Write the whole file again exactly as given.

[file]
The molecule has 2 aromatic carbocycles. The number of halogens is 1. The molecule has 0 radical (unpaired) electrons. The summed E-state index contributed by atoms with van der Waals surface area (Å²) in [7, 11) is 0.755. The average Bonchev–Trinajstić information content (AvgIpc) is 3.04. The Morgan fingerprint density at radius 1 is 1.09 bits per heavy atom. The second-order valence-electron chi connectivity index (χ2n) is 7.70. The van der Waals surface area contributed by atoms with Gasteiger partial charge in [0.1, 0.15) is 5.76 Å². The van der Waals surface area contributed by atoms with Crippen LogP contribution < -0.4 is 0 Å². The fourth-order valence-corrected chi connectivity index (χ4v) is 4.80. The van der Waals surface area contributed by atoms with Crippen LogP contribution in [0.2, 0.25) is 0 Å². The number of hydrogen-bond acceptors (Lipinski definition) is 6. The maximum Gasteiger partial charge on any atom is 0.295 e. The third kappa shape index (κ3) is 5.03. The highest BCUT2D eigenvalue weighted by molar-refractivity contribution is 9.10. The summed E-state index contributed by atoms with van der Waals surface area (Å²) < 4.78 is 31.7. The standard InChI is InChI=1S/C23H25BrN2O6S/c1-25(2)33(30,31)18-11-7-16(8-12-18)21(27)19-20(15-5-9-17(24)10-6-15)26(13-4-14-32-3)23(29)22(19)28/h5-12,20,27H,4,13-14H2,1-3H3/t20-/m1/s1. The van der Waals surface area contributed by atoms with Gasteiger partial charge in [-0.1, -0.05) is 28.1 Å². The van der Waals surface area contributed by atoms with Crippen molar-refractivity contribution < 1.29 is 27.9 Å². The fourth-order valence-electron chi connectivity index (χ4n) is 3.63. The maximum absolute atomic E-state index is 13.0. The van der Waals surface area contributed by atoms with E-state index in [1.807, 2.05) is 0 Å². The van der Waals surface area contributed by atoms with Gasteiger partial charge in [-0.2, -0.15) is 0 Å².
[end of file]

The molecule has 2 aromatic carbocycles. The number of halogens is 1. The molecule has 0 radical (unpaired) electrons. The summed E-state index contributed by atoms with van der Waals surface area (Å²) in [7, 11) is 0.755. The average Bonchev–Trinajstić information content (AvgIpc) is 3.04. The Morgan fingerprint density at radius 1 is 1.09 bits per heavy atom. The second-order valence-electron chi connectivity index (χ2n) is 7.70. The van der Waals surface area contributed by atoms with Gasteiger partial charge in [0.1, 0.15) is 5.76 Å². The van der Waals surface area contributed by atoms with Crippen LogP contribution < -0.4 is 0 Å². The fourth-order valence-corrected chi connectivity index (χ4v) is 4.80. The van der Waals surface area contributed by atoms with Crippen LogP contribution in [0.2, 0.25) is 0 Å². The number of hydrogen-bond acceptors (Lipinski definition) is 6. The maximum Gasteiger partial charge on any atom is 0.295 e. The third kappa shape index (κ3) is 5.03. The highest BCUT2D eigenvalue weighted by molar-refractivity contribution is 9.10. The summed E-state index contributed by atoms with van der Waals surface area (Å²) < 4.78 is 31.7. The standard InChI is InChI=1S/C23H25BrN2O6S/c1-25(2)33(30,31)18-11-7-16(8-12-18)21(27)19-20(15-5-9-17(24)10-6-15)26(13-4-14-32-3)23(29)22(19)28/h5-12,20,27H,4,13-14H2,1-3H3/t20-/m1/s1. The van der Waals surface area contributed by atoms with Gasteiger partial charge in [-0.1, -0.05) is 28.1 Å². The van der Waals surface area contributed by atoms with Crippen molar-refractivity contribution < 1.29 is 27.9 Å². The fourth-order valence-electron chi connectivity index (χ4n) is 3.63. The maximum absolute atomic E-state index is 13.0. The van der Waals surface area contributed by atoms with E-state index in [1.807, 2.05) is 0 Å². The van der Waals surface area contributed by atoms with Gasteiger partial charge in [-0.2, -0.15) is 0 Å².